Of course, Spanish is used, and at least in the United States many words are recognizable. As most of these characters come from the south of Spain, it is necessary to use words, phrasing, and spelling appropriate to that region. 

Dialogue is vital when constructing a character and tells volumes without lengthy description. This can tricky. Listening how people speak from various parts of the world is relatively easy thanks to YouTube, just don't get carried away.

Another important resource is a good dictionary. ( Not long ago another writer was critical about my insistence on having a dictionary available when using Microsoft Word 2010. (The one provided is as anemic as a vampire.) In my case, it wasn't for spelling. The good dictionary also reports the etymology, when a word came into existence and common use. A writer can get away with using modern terms in the narrative, but not in dialogue. For instance, would a character in this period use the phrase/word, "sort of," or "sorta"? The phrase originated between 1200 and 1250. Plenty of time for "sorta" to enter into the vocabulary of individuals in the 1600's. 

Terms are important as well. We are all familiar with the command, "fire," when ordering the discharge of weapons. That term originated about 900, but aboard ships of this time the command was "shoot." Either could work, but being more historically accurate adds to overall flavor of the speech.

A parenthetical note about accuracy. Alcoholic beverages in this era were wine, brandy, and beer. Because of water quality, many Europeans drank a watered down wine. In The Urchin Pirate I referred to rum as one individual's favorite drink. Rum did not come into existence until 1645, some forty-five years after the story time. Oops. A little detail I overlooked. Don't tell anyone and we'll let that slip by.


Wednesday, May 15, 2013

Arcing Characters

In the previous post I began discussing characters. Whether the character or the plot is more important is that chicken and egg thing. One really can not exist without the other. For now, I want to dwell on characters because quite frankly they are fun.

Internet groups often discuss how characters come into existence. Some writers want to use people they know and worry that could cause problems. I'm like Victor Frankenstein who assembles a creature using sundry parts collected from here and there, but my characters are not created before the plot.

In A Pirate's Legacy, Book 2, The Urchin Pirate, the Dolphin is captured by the Spanish and taken to the commanding officer's playroom. Speaking Arabic picked  up over the years, he attempts to pass himself off as an Arab sailor who fell into pirate hands. In an attempt to understand answers to the inquisition, the commander summons an Arab slave. Thus was born Sa'id who was instrumental in the Dolphin's escape and became one of his helmsmen.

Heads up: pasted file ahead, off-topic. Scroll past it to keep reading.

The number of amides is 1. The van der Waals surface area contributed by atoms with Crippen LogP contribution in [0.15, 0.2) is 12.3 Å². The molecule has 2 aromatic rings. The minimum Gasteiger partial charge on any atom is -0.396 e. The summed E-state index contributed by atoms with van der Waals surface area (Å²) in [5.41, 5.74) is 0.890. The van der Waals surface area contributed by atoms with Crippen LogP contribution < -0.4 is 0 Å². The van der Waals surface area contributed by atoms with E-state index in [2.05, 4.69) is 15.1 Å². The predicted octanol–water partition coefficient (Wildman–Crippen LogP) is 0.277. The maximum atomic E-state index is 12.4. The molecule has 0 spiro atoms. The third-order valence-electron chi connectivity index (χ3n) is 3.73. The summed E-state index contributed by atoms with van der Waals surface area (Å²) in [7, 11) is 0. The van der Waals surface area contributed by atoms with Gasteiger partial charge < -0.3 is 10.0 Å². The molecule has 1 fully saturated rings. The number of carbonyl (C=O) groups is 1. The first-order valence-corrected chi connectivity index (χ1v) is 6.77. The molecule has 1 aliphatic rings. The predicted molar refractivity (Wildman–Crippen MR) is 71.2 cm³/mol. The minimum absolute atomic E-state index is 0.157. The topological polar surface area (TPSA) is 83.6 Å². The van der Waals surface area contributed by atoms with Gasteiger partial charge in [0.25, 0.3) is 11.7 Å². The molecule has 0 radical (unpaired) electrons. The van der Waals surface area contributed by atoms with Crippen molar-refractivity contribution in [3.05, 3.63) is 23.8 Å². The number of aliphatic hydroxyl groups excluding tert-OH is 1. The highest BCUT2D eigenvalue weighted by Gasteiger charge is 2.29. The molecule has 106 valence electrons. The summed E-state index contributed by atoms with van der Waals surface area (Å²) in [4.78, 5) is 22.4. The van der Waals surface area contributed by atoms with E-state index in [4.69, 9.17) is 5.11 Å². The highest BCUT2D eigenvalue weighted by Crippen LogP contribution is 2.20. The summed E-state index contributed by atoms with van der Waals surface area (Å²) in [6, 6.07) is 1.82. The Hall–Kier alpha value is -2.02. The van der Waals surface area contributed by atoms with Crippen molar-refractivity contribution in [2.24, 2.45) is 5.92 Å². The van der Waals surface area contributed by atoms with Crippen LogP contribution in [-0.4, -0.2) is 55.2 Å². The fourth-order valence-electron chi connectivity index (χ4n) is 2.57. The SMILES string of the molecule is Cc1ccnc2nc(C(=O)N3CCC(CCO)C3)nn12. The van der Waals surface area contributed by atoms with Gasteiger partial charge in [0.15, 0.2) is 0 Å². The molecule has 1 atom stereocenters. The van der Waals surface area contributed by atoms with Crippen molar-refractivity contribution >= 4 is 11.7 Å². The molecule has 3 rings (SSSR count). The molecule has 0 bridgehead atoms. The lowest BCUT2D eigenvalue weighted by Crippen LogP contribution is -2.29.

In Book 4, The Lions of El Bayadh, Hassan (an orphaned Arab prince) comes to live with the Evreux family and is bullied by Demitrio, a prominent landowner's brat. One of the dons who lives on the western side of El Hierro has a son, Felipe Alvarez, who is an accomplice to the bully as an attempt to fit in, learns an invaluable lesson from both his father and Hassan, and becomes Hassan's close friend. When Hassan is kidnapped and taken to North Africa Felipe joins the rescue team and nearly dies.

I could continue examples, but suffice it to say, characters drop into the story as needed. It is at that point I begin to flesh them out with more detail thus locking them in as actual personalities and in a sense, limiting their actions except for one writing element. As characters they should evolve, grow, learn, and/or change as the plot unfolds as real people do in life. This is referred to as the character arc.  Felipe did.

Let's look a bit more closely at Jean-Paul II, Francois Evreux's first born son. Francois married Mariah on his fifteenth birthday. J-P is born nine months later. (Prior to the Industrial Revolution there was no middle ground. You were a child until twelve to fourteen, and then expected to do adult things.) J-P is four when his father returns after being kidnapped only to see him leave to fight off a French invasion. From that time forward he lives in the shadow of his father, practically glued to his hip.

Francois is a typical parent in that he fails to recognize the boy is becoming an adult; aware that he has certain, natural fears that must be overcome, and unaware that the boy is in a burgeoning love affair. One of those fears is jumping from the Dragon's Back, an eighty-foot high promontory overlooking their private cove. One day J-P overcomes that fear and plunges into the water. All is well, until his father leaves to help his pirate mentor, Hogshead Shaver, rescue his wife and child. Watching him sail off, J-P leaps into the ocean, catches the trailing rope, and comes aboard. Francois is furious, but begins to understand that J-P is no longer a child. He may accompany his father, but no special privileges. He is given a nickname, Curly, so his true identity remains private, and assigned crewmen to teach him seamanship from the bilge up.

Over the course of the story, J-P continues to mature, learning important skills and lessons, and become less timid until at the end he leaves a safe position to join his father and take part in a major battle.